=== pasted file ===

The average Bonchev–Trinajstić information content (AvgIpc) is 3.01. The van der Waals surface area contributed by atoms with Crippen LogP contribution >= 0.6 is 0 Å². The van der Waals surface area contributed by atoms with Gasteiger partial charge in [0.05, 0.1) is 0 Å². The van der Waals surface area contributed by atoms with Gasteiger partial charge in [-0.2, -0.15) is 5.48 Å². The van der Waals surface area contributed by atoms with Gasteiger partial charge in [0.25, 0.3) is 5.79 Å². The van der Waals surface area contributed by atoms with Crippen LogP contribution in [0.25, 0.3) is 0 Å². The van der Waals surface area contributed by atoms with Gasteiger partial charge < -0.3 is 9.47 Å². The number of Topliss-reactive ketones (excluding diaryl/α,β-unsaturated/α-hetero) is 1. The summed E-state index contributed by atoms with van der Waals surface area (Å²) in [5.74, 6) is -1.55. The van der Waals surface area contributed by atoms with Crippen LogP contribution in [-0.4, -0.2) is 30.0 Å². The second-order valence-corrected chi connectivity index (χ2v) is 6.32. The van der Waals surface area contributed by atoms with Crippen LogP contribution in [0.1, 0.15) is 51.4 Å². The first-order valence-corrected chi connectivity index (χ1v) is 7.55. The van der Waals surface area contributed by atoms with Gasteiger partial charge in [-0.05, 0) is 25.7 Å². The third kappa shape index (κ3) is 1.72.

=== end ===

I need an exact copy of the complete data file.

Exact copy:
The average Bonchev–Trinajstić information content (AvgIpc) is 3.01. The van der Waals surface area contributed by atoms with Crippen LogP contribution >= 0.6 is 0 Å². The van der Waals surface area contributed by atoms with Gasteiger partial charge in [0.05, 0.1) is 0 Å². The van der Waals surface area contributed by atoms with Gasteiger partial charge in [-0.2, -0.15) is 5.48 Å². The van der Waals surface area contributed by atoms with Gasteiger partial charge in [0.25, 0.3) is 5.79 Å². The van der Waals surface area contributed by atoms with Crippen LogP contribution in [0.25, 0.3) is 0 Å². The van der Waals surface area contributed by atoms with Gasteiger partial charge < -0.3 is 9.47 Å². The number of Topliss-reactive ketones (excluding diaryl/α,β-unsaturated/α-hetero) is 1. The summed E-state index contributed by atoms with van der Waals surface area (Å²) in [5.74, 6) is -1.55. The van der Waals surface area contributed by atoms with Crippen LogP contribution in [-0.4, -0.2) is 30.0 Å². The second-order valence-corrected chi connectivity index (χ2v) is 6.32. The van der Waals surface area contributed by atoms with Crippen LogP contribution in [0.1, 0.15) is 51.4 Å². The first-order valence-corrected chi connectivity index (χ1v) is 7.55. The van der Waals surface area contributed by atoms with Gasteiger partial charge in [-0.05, 0) is 25.7 Å². The third kappa shape index (κ3) is 1.72.